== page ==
|Calendar II Chamber, Woodstock, VT (Photo courtesy of Martin Miller)
Other Native American stone structures include prayer seats, stone rows, burial mounds, memorial piles, observation mounds, standing stones, perched boulders, balanced rocks, rocking stones, notched stones, effigy stones, effigy mounds, stone chambers, and Manitou stones. Manitou stones are found in varying sizes. Shaped in the form of a head and shoulders, they might be found standing alone, built into a stone row, or placed on a stone mound.
Manitou is the Algonquin word for God. According to Byron Dix and James Mavor, Jr. in their book Manitou: The Sacred Landscape of New England’s Native Civilization, Manitou is “the spiritual quality possessed by every part or aspect of nature, animate or inanimate…………. aspects of the natural world that are sensed but not understood.” This description is consistent with the way the early inhabitants of this continent regarded their surroundings.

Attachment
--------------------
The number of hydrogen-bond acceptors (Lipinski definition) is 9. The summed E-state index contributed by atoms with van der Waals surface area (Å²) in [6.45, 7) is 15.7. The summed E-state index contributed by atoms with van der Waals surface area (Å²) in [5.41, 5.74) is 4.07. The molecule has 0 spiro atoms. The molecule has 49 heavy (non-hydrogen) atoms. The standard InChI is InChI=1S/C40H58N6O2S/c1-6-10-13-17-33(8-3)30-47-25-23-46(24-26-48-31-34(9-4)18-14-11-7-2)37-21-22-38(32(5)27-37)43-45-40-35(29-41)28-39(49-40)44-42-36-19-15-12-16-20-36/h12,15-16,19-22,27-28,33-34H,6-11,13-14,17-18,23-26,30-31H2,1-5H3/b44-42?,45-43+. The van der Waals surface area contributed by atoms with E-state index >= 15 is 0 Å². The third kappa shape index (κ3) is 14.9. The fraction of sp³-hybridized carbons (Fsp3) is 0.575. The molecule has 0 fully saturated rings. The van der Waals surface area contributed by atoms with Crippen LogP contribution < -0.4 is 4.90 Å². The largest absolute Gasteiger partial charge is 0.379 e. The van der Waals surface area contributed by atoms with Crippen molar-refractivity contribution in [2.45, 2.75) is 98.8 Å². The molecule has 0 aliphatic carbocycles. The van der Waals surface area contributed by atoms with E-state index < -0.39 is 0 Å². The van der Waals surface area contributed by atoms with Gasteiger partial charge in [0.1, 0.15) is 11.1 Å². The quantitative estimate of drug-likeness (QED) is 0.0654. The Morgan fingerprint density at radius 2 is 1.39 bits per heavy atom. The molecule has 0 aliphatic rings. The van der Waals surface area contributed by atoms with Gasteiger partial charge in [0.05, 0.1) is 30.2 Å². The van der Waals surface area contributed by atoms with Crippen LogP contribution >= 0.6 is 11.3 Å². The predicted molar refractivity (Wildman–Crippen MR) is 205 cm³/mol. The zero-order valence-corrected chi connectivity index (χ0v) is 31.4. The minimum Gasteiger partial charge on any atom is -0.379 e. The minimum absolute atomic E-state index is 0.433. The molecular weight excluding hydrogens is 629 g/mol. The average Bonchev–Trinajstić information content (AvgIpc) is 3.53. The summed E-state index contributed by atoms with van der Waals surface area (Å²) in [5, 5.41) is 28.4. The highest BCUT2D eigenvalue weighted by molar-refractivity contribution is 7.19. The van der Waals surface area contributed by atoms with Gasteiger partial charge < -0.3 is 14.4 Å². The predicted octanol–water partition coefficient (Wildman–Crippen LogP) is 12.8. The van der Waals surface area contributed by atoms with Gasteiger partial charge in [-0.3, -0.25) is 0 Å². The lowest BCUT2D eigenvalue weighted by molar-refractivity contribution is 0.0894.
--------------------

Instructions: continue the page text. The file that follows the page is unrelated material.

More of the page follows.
Over the years, most of these monuments were misidentified due to the prevailing cultural bias. For instance, stone chambers, which were often ritual sites used to observe important astronomical events, were dismissed as “root cellars”. To witness an equinox sunrise from one of these “root cellars” is to marvel at the celestial knowledge of the ancient Native American builders. On the exact morning of the equinox, although the sun is traveling rapidly across the sky, it rises precisely in the center of the chamber’s doorway and leads the eye to a distinctive marker in its sightline. Similarly, the stone piles attributed to field clearing and the thousands of miles of stone rows that were described by historians as colonial fences are sometimes misidentified. Through careful observation of the orientation and construction of some of these structures their true ancient origins become apparent.